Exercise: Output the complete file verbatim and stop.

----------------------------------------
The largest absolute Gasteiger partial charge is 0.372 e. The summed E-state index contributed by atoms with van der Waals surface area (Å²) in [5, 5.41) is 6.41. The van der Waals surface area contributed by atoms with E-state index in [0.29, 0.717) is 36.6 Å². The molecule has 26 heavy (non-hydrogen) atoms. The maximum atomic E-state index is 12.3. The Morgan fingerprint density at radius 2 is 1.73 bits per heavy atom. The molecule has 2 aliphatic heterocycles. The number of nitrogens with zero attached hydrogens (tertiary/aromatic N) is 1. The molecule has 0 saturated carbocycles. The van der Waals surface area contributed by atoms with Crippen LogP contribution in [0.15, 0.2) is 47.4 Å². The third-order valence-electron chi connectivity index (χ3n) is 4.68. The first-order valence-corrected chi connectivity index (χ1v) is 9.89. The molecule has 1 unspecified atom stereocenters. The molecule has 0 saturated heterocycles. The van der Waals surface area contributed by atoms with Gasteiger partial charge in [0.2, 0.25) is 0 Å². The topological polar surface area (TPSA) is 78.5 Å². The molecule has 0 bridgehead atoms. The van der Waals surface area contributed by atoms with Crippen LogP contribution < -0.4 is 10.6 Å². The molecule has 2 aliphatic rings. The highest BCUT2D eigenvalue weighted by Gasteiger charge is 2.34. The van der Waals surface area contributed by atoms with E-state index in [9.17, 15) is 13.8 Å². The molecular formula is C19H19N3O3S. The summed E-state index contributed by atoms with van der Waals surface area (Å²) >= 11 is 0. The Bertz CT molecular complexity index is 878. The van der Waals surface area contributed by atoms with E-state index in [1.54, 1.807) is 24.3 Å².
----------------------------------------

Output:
The largest absolute Gasteiger partial charge is 0.372 e. The summed E-state index contributed by atoms with van der Waals surface area (Å²) in [5, 5.41) is 6.41. The van der Waals surface area contributed by atoms with E-state index in [0.29, 0.717) is 36.6 Å². The molecule has 26 heavy (non-hydrogen) atoms. The maximum atomic E-state index is 12.3. The Morgan fingerprint density at radius 2 is 1.73 bits per heavy atom. The molecule has 2 aliphatic heterocycles. The number of nitrogens with zero attached hydrogens (tertiary/aromatic N) is 1. The molecule has 0 saturated carbocycles. The van der Waals surface area contributed by atoms with Crippen LogP contribution in [0.15, 0.2) is 47.4 Å². The third-order valence-electron chi connectivity index (χ3n) is 4.68. The first-order valence-corrected chi connectivity index (χ1v) is 9.89. The molecule has 1 unspecified atom stereocenters. The molecule has 0 saturated heterocycles. The van der Waals surface area contributed by atoms with Gasteiger partial charge in [0.2, 0.25) is 0 Å². The topological polar surface area (TPSA) is 78.5 Å². The molecule has 0 bridgehead atoms. The van der Waals surface area contributed by atoms with Crippen LogP contribution < -0.4 is 10.6 Å². The molecule has 2 aliphatic rings. The highest BCUT2D eigenvalue weighted by Gasteiger charge is 2.34. The van der Waals surface area contributed by atoms with E-state index in [9.17, 15) is 13.8 Å². The molecular formula is C19H19N3O3S. The summed E-state index contributed by atoms with van der Waals surface area (Å²) >= 11 is 0. The Bertz CT molecular complexity index is 878. The van der Waals surface area contributed by atoms with E-state index in [1.54, 1.807) is 24.3 Å².